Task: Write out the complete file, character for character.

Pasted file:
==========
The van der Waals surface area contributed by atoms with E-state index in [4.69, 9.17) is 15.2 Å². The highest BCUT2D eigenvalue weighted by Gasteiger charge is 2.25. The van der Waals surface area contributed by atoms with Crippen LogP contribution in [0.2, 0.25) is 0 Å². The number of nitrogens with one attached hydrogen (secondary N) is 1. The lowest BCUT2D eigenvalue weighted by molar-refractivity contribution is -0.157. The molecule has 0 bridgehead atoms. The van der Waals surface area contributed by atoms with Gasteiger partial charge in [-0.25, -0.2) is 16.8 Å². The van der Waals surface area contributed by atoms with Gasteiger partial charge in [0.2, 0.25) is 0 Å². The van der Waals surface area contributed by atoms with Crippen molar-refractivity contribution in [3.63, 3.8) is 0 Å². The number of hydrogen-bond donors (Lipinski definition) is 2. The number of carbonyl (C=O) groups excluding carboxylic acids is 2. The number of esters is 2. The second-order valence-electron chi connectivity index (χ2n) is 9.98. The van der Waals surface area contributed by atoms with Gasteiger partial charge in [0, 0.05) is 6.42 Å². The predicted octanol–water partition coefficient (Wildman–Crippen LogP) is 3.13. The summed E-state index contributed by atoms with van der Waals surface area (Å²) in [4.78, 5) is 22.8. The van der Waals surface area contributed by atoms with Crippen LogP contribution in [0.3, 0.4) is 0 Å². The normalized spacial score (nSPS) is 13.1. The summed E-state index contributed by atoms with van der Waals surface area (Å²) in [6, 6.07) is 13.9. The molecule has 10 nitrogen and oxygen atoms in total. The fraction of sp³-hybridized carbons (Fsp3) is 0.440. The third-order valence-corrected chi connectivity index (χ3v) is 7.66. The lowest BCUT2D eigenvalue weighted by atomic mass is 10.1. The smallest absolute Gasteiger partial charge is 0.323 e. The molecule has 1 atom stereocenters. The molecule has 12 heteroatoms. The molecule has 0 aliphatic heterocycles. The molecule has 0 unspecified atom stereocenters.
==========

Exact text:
The van der Waals surface area contributed by atoms with E-state index in [4.69, 9.17) is 15.2 Å². The highest BCUT2D eigenvalue weighted by Gasteiger charge is 2.25. The van der Waals surface area contributed by atoms with Crippen LogP contribution in [0.2, 0.25) is 0 Å². The number of nitrogens with one attached hydrogen (secondary N) is 1. The lowest BCUT2D eigenvalue weighted by molar-refractivity contribution is -0.157. The molecule has 0 bridgehead atoms. The van der Waals surface area contributed by atoms with Gasteiger partial charge in [-0.25, -0.2) is 16.8 Å². The van der Waals surface area contributed by atoms with Gasteiger partial charge in [0.2, 0.25) is 0 Å². The van der Waals surface area contributed by atoms with Crippen molar-refractivity contribution in [3.63, 3.8) is 0 Å². The number of hydrogen-bond donors (Lipinski definition) is 2. The number of carbonyl (C=O) groups excluding carboxylic acids is 2. The number of esters is 2. The second-order valence-electron chi connectivity index (χ2n) is 9.98. The van der Waals surface area contributed by atoms with Gasteiger partial charge in [0, 0.05) is 6.42 Å². The predicted octanol–water partition coefficient (Wildman–Crippen LogP) is 3.13. The summed E-state index contributed by atoms with van der Waals surface area (Å²) in [4.78, 5) is 22.8. The van der Waals surface area contributed by atoms with Crippen LogP contribution in [0.3, 0.4) is 0 Å². The normalized spacial score (nSPS) is 13.1. The summed E-state index contributed by atoms with van der Waals surface area (Å²) in [6, 6.07) is 13.9. The molecule has 10 nitrogen and oxygen atoms in total. The fraction of sp³-hybridized carbons (Fsp3) is 0.440. The third-order valence-corrected chi connectivity index (χ3v) is 7.66. The lowest BCUT2D eigenvalue weighted by atomic mass is 10.1. The smallest absolute Gasteiger partial charge is 0.323 e. The molecule has 1 atom stereocenters. The molecule has 12 heteroatoms. The molecule has 0 aliphatic heterocycles. The molecule has 0 unspecified atom stereocenters.